I’m not crazy about cold weather, and autumn signals the inevitable temperature decreases in Ohio. On the other hand, autumn also means the O.S.U. football season, as well as the annual DUI defense seminar in Las Vegas. I have attended the seminar about 20 times, and this year I gave a presentation.
Articles Tagged with Ohio DUI Lawyer
Ohio Supreme Court: Forfeiture of $31,000 Vehicle for DUI/OVI Not Excessive
Back in 1791, when the 8th Constitutional Amendment was ratified, the Framers of the Constitution decided there should be limits on financial sanctions for criminal behavior. Accordingly, the 8th Amendment prohibits ‘excessive fines’. Courts have interpreted the Constitutional prohibition of excessive fines to apply to forfeiture of property in criminal cases. The Ohio Supreme Court recently held that forfeiture of a $31,000 vehicle for a repeat DUI conviction (called ‘OVI’ in Ohio) does not violate the Excessive Fines Clause of the 8th Amendment.
Ignition Interlock Devices for Ohio DUI / OVI
From the 2008 Lindsay Lohan stories to the 2022 news reports about Paul Pelosi’s DUI conviction, the past 14 years have shown a dramatic increase in the use of ignition interlock devices (IIDs) for individuals charged with DUI (called ‘OVI’ in Ohio). A recent report by Coherent Market Insights indicates IIDs in North America will be a $68.5 million industry by 2027. In Ohio, the increased use of IIDs is due, in part, to Annie’s Law. IIDs may be an effective method of preventing OVI, but they do have drawbacks.
Effects of Prior Test Refusals and Convictions on Ohio DUI/OVI Sentences
Suppose a person is charged with DUI (called ‘OVI’ in Ohio) and that person previously refused an alcohol/drug test when arrested for OVI. Can that person’s sentence be enhanced for the current OVI based on the prior refusal? This question was recently addressed by the Wisconsin Supreme Court. In Ohio, this question is addressed in the Ohio OVI statutes. The Ohio OVI statutes are nuanced and do provide consequences for prior convictions and test refusals.
Driver Intervention Programs for Ohio DUI / OVI
Most people charged with a first-offense DUI (called ‘OVI’ in Ohio) are not aware of the possible consequences. When someone in that situation learns the sentence for a first OVI conviction in Ohio includes a mandatory minimum jail term of three days, it can be frightening. However, judges are authorized to substitute a three-day driver intervention program (DIP) in place of three days in jail. This article provides details about DIPs in OH.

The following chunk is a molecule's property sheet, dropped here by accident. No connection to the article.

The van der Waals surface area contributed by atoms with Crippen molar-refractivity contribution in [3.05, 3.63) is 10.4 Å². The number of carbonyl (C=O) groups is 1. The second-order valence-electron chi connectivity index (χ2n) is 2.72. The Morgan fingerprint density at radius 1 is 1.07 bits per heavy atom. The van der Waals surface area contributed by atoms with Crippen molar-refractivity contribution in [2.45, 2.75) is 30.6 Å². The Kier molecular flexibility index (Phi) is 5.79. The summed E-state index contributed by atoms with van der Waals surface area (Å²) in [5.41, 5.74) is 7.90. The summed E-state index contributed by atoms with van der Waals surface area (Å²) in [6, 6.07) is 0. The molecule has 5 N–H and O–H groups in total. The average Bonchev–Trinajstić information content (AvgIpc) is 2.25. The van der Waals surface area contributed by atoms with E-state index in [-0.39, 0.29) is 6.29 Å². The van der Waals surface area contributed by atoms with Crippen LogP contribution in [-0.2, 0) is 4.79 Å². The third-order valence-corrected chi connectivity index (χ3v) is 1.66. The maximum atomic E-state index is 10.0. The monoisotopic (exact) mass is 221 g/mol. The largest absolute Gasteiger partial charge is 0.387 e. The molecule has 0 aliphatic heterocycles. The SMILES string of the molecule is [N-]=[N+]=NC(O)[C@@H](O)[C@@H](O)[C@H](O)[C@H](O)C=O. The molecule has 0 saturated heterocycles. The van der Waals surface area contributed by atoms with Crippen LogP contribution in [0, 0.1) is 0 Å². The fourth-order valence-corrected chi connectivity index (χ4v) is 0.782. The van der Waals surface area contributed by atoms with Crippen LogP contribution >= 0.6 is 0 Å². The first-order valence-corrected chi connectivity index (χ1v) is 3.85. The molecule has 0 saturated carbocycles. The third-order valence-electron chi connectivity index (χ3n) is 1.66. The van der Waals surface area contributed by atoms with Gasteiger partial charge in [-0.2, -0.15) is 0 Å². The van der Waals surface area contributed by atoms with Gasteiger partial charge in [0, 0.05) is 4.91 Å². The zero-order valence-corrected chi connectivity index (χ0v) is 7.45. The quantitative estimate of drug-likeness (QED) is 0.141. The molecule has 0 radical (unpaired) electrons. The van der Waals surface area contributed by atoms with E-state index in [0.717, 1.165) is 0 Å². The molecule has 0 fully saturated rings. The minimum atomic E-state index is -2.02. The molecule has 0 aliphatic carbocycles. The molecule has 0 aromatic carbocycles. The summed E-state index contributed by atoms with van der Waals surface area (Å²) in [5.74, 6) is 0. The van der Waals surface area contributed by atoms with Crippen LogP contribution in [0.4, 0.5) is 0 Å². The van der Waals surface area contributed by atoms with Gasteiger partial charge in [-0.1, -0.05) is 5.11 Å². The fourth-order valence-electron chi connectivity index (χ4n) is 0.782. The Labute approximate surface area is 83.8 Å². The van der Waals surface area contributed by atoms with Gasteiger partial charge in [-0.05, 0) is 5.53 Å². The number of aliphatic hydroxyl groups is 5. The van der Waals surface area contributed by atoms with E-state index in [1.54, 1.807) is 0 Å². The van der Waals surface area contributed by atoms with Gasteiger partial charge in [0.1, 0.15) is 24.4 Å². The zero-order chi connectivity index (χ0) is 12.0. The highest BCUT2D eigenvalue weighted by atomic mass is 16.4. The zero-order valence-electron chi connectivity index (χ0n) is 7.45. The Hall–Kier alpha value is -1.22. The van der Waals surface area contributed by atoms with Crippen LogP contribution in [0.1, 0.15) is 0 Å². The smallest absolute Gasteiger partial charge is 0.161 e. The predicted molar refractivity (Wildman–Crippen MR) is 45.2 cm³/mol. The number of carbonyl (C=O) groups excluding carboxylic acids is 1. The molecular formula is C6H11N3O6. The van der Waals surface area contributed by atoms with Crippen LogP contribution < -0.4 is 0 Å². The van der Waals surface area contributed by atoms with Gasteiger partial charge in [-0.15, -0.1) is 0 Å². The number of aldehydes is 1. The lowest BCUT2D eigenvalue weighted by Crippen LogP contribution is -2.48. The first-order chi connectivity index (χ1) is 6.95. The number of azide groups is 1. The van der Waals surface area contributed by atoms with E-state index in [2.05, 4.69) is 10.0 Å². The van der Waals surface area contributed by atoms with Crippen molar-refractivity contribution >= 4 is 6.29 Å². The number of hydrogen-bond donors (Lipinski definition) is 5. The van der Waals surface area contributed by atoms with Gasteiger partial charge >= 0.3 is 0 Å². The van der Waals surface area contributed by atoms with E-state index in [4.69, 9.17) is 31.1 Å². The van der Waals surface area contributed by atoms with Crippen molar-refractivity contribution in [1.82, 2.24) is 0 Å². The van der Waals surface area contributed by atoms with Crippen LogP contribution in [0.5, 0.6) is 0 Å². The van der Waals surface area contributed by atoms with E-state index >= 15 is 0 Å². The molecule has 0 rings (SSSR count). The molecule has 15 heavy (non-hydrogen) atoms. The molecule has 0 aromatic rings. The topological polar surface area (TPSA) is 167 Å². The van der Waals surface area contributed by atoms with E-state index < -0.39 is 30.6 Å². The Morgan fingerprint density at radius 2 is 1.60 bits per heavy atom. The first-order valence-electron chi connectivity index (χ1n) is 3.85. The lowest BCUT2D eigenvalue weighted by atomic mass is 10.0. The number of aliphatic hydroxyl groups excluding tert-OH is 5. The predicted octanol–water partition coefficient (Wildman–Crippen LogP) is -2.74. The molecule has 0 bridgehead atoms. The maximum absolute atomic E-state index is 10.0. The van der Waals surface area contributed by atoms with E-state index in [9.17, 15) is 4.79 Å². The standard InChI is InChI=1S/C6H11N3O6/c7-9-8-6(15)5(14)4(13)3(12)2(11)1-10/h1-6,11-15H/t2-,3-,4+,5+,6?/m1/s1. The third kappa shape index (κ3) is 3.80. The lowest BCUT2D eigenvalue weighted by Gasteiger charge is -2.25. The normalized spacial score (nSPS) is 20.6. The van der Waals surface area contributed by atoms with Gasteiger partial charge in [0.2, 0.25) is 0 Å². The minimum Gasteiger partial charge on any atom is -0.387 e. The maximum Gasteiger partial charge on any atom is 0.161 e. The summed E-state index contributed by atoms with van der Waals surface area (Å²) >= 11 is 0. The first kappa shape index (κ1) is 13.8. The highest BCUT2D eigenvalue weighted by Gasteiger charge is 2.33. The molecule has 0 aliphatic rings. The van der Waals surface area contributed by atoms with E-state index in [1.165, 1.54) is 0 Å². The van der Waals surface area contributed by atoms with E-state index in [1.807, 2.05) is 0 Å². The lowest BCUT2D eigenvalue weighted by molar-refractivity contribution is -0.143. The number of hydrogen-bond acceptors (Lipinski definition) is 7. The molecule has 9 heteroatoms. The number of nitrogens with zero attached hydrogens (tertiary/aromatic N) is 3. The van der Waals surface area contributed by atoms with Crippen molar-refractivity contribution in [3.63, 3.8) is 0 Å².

Blood Test Clears Sober Parent of DUI and Child Endangering
Imagine you are totally sober, but your child’s daycare calls the police and reports you may be intoxicated. Imagine further the police make you perform field sobriety tests while your toddler is running around on the sidewalk. Now imagine you are prosecuted for DUI (called ‘OVI’ in Ohio) and Child Endangering and your child is taken away from you for two months, only for a blood test to show no alcohol or drugs, because you were totally sober. Katie Slayton does not have to imagine it: it happened to her. Her experience was the perfect storm of circumstances in a DUI/OVI investigation.
Pedal Pubs and DUI/OVI on Non-Motorized Vehicles in Ohio
Can you get a DUI (called ‘OVI’ in Ohio) on a vehicle which is not motorized? Like many legal questions, the answer is, ‘maybe’. A person involved in a recent ‘pedal pub’ incident found out the hard way the answer is ‘yes’ when operating a mobile bar in Georgia. But what about Ohio?
DUI / OVI and Child Endangering in Ohio
The recent arrest of former U.S. Women’s Soccer goalie Hope Solo resulted in significant media coverage. As articles like this one from CNN reported, Solo was charged in North Carolina with DWI and Child Abuse. What North Carolina calls ‘DWI’, Ohio calls ‘OVI’. What North Carolina calls ‘Child Abuse’, Ohio calls ‘Child Endangering’. Solo’s reported incident illustrates what happens when a driver is accused of being under the influence with children in the vehicle.
Prosecuting Drivers of Automated Vehicles for DUI/OVI in Ohio
Utah is apparently leading the way in traffic safety measures. This blog’s last article discussed Utah’s lowering of the ‘legal limit’ for blood alcohol concentration to .05. Now, Utah is working on a law which makes it illegal for an individual to be under the influence when using a vehicle’s driver assistance system. Under the new law, a driver cannot escape criminal liability for DUI (called ‘OVI’ in Ohio) by claiming they were not ‘driving’ the vehicle. The same is true in Ohio, without a new law.
Does Reducing the ‘Legal Limit’ to .05 Make the Roads Safer?
We are in favor of government measures to reduce impaired driving. We are not in favor of the government providing misleading reports to the public about those measures. In 2019, Utah introduced a measure to reduce impaired driving: it lowered the ‘legal limit’ for driving with a blood alcohol concentration (BAC) from .08 to .05. A recent press release from NHTSA (the National Highway Traffic Safety Administration) reports that traffic deaths in Utah decreased when the state lowered its ‘legal limit’ to .05. The press release is misleading.